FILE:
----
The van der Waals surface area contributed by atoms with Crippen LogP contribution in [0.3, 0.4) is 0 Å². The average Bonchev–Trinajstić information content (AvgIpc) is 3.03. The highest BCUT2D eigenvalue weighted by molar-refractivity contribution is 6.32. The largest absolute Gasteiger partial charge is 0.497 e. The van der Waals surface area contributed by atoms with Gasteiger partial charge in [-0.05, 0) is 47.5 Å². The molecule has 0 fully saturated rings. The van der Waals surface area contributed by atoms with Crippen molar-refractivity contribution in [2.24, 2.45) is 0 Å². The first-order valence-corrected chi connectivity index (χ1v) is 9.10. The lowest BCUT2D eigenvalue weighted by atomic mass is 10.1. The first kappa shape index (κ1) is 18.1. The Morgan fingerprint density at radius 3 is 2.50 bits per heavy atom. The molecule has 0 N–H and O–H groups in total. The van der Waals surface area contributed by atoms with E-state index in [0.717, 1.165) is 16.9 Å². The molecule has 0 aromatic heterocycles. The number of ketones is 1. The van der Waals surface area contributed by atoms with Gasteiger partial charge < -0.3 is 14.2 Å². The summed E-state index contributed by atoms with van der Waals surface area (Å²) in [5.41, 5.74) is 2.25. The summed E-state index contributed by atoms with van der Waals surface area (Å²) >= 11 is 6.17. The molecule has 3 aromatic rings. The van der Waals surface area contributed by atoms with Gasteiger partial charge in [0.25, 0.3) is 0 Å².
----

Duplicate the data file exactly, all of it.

The van der Waals surface area contributed by atoms with Crippen LogP contribution in [0.3, 0.4) is 0 Å². The average Bonchev–Trinajstić information content (AvgIpc) is 3.03. The highest BCUT2D eigenvalue weighted by molar-refractivity contribution is 6.32. The largest absolute Gasteiger partial charge is 0.497 e. The van der Waals surface area contributed by atoms with Gasteiger partial charge in [-0.05, 0) is 47.5 Å². The molecule has 0 fully saturated rings. The van der Waals surface area contributed by atoms with Crippen molar-refractivity contribution in [2.24, 2.45) is 0 Å². The first-order valence-corrected chi connectivity index (χ1v) is 9.10. The lowest BCUT2D eigenvalue weighted by atomic mass is 10.1. The first kappa shape index (κ1) is 18.1. The Morgan fingerprint density at radius 3 is 2.50 bits per heavy atom. The molecule has 0 N–H and O–H groups in total. The van der Waals surface area contributed by atoms with E-state index in [0.717, 1.165) is 16.9 Å². The molecule has 0 aromatic heterocycles. The number of ketones is 1. The van der Waals surface area contributed by atoms with Gasteiger partial charge < -0.3 is 14.2 Å². The summed E-state index contributed by atoms with van der Waals surface area (Å²) in [5.41, 5.74) is 2.25. The summed E-state index contributed by atoms with van der Waals surface area (Å²) >= 11 is 6.17. The molecule has 3 aromatic rings. The van der Waals surface area contributed by atoms with Gasteiger partial charge in [0.25, 0.3) is 0 Å².